- Effectiveness: This can be measured by registering waste and excess; the difference between the input and output of a process. Most proposals start with a request from a potential client. The effectiveness can be measured by counting the amount of proposals that resulted in an assignment and dividing that by the total amount of proposals made. Reality is a little more complex, of course. What if the eventual assignment works out differently? Instead of getting an order for ten thousand units, they only order two thousand. Or the assignment is extended for ten days. An entirely different kind of challenge: what if the only proposals entered into the system are the ones where the account manager is sure that the client is going to sign?
- Lead time: The time between a client making a request and the moment the products or services are delivered. The lead time can also refer to the proposal track or the handling of a complaint, for example.
- Start-up time: Just about every process needs some start-up time to organize the process starting as soon as it receives input. Requirements like logging into a system, or starting up a machine.
- Request time: The time it takes for a customer to place a request with the organization. Does the customer need to be connected to ten different people, or can they order directly through the website? It’s the time between a client deciding to place a request and the moment the organization registers the request. This can be difficult to measure. It’s possible to request this information from the client.
- Queue time: This can be measured by time-stamping incoming requests in a process. As soon as the request is registered, you can measure the queue time. The queue time is part of the total lead time and can be interesting in order to see which parts of the process are problematic. That allows an organization to optimize the total process easier and more efficiently.
- Quality: This can be measured by comparing the specifications of the request with the produced result at the end of the process. You can also ask clients if their expectations were met and if they’re satisfied.
- Costs: The costs of the input and the costs of running the process (for example personnel, write-offs, and machines).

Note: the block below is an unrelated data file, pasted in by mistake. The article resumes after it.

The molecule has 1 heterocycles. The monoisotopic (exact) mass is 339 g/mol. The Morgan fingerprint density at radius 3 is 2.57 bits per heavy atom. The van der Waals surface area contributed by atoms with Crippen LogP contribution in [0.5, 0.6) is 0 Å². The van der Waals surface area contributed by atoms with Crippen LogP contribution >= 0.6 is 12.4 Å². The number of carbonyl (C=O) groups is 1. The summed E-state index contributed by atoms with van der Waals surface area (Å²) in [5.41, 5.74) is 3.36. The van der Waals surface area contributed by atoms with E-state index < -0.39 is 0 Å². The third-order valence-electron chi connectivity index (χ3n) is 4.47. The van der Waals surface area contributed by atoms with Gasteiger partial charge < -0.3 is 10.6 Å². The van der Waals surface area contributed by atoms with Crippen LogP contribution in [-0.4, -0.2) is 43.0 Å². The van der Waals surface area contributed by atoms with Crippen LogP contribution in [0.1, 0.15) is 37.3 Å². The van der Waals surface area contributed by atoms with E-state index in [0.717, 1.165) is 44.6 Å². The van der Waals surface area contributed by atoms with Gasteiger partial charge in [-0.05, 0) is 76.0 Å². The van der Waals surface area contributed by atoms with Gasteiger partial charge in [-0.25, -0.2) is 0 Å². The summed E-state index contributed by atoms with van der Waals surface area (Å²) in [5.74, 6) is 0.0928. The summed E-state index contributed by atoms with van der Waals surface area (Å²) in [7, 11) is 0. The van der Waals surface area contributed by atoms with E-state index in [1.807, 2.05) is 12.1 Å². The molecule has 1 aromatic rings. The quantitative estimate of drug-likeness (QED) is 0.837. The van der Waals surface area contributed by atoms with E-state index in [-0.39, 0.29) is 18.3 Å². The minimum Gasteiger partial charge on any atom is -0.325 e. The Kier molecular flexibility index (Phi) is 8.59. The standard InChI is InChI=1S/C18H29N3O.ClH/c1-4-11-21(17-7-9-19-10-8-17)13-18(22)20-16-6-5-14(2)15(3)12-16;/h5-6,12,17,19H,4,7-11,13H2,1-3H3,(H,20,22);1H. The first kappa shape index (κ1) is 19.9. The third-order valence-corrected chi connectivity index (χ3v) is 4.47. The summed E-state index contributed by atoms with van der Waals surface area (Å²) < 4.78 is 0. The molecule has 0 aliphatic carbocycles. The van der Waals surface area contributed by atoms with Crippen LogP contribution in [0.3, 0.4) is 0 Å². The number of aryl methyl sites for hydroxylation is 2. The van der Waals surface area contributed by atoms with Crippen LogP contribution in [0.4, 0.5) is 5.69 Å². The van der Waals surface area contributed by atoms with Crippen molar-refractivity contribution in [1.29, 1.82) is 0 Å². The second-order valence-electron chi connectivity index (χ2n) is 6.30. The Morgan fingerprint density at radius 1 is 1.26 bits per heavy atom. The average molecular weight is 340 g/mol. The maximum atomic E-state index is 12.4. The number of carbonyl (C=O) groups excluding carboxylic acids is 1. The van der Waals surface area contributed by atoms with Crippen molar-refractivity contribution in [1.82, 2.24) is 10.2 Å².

4. Make the above generic indicators specific
Make the generic indicators specific to the different business processes of your (intelligent) organization.
5. Tasks, authorizations, and responsibilities
Connect the TARs to the generic (performance) indicators so that process indicators are linked to responsibilities (see the figure below). That will clarify how it’s measured and which person or team is responsible for improving the score.
6. Acknowledge the dependencies.
Processes are often (very) dependent on other processes. A process by itself could perform very well, but that doesn’t mean that it can’t negatively impact other processes. A certain process could perform very well on lead time, which causes the queue time for the next process to increase exponentially, and with it the pressure. The first process is then inactive for a while, because it can’t dump its output, which results in a loss of productivity. The next process is stressed. It’s crucial to recognize the dependencies and the so-called critical path.
Figure: The link between indicators and responsibilities (of a web shop) is a logical step (but is often forgotten!).
Learn more about KPI requirements and Key Performance Indicators:
Don’t use too many indicators
The process-driven approach is ideally used as a follow-up to the strategy-driven approach. Otherwise you run the risk of too many indicators, including indicators that aren’t critical and important for fulfilling the mission and executing the strategy.